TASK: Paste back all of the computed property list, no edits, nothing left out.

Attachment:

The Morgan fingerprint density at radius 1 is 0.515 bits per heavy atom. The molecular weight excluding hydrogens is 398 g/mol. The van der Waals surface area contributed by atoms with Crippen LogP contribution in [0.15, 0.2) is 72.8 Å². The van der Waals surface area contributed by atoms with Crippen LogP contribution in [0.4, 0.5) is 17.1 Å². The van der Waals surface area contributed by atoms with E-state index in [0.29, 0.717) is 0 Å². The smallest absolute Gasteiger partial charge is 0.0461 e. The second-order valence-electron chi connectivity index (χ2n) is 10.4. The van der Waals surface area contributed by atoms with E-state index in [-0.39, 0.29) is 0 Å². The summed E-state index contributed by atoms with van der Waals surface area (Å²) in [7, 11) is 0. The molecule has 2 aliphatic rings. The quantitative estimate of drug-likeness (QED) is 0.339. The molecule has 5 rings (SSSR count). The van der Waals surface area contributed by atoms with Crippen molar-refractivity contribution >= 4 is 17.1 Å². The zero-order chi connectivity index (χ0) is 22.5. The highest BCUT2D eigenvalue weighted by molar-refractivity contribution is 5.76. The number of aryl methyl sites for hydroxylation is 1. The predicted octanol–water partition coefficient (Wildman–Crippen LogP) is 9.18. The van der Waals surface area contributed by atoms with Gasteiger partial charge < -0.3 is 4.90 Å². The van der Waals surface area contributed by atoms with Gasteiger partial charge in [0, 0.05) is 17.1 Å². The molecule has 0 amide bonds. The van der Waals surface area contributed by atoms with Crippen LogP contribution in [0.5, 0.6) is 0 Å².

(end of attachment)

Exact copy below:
The Morgan fingerprint density at radius 1 is 0.515 bits per heavy atom. The molecular weight excluding hydrogens is 398 g/mol. The van der Waals surface area contributed by atoms with Crippen LogP contribution in [0.15, 0.2) is 72.8 Å². The van der Waals surface area contributed by atoms with Crippen LogP contribution in [0.4, 0.5) is 17.1 Å². The van der Waals surface area contributed by atoms with E-state index in [0.29, 0.717) is 0 Å². The smallest absolute Gasteiger partial charge is 0.0461 e. The second-order valence-electron chi connectivity index (χ2n) is 10.4. The van der Waals surface area contributed by atoms with E-state index in [-0.39, 0.29) is 0 Å². The summed E-state index contributed by atoms with van der Waals surface area (Å²) in [7, 11) is 0. The molecule has 2 aliphatic rings. The quantitative estimate of drug-likeness (QED) is 0.339. The molecule has 5 rings (SSSR count). The van der Waals surface area contributed by atoms with Crippen molar-refractivity contribution >= 4 is 17.1 Å². The zero-order chi connectivity index (χ0) is 22.5. The highest BCUT2D eigenvalue weighted by molar-refractivity contribution is 5.76. The number of aryl methyl sites for hydroxylation is 1. The predicted octanol–water partition coefficient (Wildman–Crippen LogP) is 9.18. The van der Waals surface area contributed by atoms with Gasteiger partial charge < -0.3 is 4.90 Å². The van der Waals surface area contributed by atoms with Gasteiger partial charge in [0, 0.05) is 17.1 Å². The molecule has 0 amide bonds. The van der Waals surface area contributed by atoms with Crippen LogP contribution in [0.5, 0.6) is 0 Å².